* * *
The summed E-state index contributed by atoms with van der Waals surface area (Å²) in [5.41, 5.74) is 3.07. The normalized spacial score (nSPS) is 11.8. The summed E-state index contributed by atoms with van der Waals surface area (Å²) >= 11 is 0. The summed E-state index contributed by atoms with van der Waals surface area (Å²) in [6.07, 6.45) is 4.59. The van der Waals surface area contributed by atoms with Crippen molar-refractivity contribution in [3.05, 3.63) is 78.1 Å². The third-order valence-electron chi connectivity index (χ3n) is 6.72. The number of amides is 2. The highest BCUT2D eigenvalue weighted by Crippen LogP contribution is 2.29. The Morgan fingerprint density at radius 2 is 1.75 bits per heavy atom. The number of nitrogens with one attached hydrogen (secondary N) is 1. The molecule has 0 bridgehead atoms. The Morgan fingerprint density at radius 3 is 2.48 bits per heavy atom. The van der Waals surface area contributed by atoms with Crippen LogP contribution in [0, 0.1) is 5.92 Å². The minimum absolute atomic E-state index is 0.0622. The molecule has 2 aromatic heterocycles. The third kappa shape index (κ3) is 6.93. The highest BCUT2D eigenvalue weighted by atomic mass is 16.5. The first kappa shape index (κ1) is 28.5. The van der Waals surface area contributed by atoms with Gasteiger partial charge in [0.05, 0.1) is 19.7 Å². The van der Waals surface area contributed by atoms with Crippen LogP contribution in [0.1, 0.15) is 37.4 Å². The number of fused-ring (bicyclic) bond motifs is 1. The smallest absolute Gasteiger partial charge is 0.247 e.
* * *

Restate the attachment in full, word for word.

The summed E-state index contributed by atoms with van der Waals surface area (Å²) in [5.41, 5.74) is 3.07. The normalized spacial score (nSPS) is 11.8. The summed E-state index contributed by atoms with van der Waals surface area (Å²) >= 11 is 0. The summed E-state index contributed by atoms with van der Waals surface area (Å²) in [6.07, 6.45) is 4.59. The van der Waals surface area contributed by atoms with Crippen molar-refractivity contribution in [3.05, 3.63) is 78.1 Å². The third-order valence-electron chi connectivity index (χ3n) is 6.72. The number of amides is 2. The highest BCUT2D eigenvalue weighted by Crippen LogP contribution is 2.29. The Morgan fingerprint density at radius 2 is 1.75 bits per heavy atom. The number of nitrogens with one attached hydrogen (secondary N) is 1. The molecule has 0 bridgehead atoms. The Morgan fingerprint density at radius 3 is 2.48 bits per heavy atom. The van der Waals surface area contributed by atoms with Crippen LogP contribution in [0, 0.1) is 5.92 Å². The minimum absolute atomic E-state index is 0.0622. The molecule has 2 aromatic heterocycles. The third kappa shape index (κ3) is 6.93. The highest BCUT2D eigenvalue weighted by atomic mass is 16.5. The first kappa shape index (κ1) is 28.5. The van der Waals surface area contributed by atoms with Gasteiger partial charge in [0.05, 0.1) is 19.7 Å². The van der Waals surface area contributed by atoms with Crippen LogP contribution in [0.1, 0.15) is 37.4 Å². The number of fused-ring (bicyclic) bond motifs is 1. The smallest absolute Gasteiger partial charge is 0.247 e.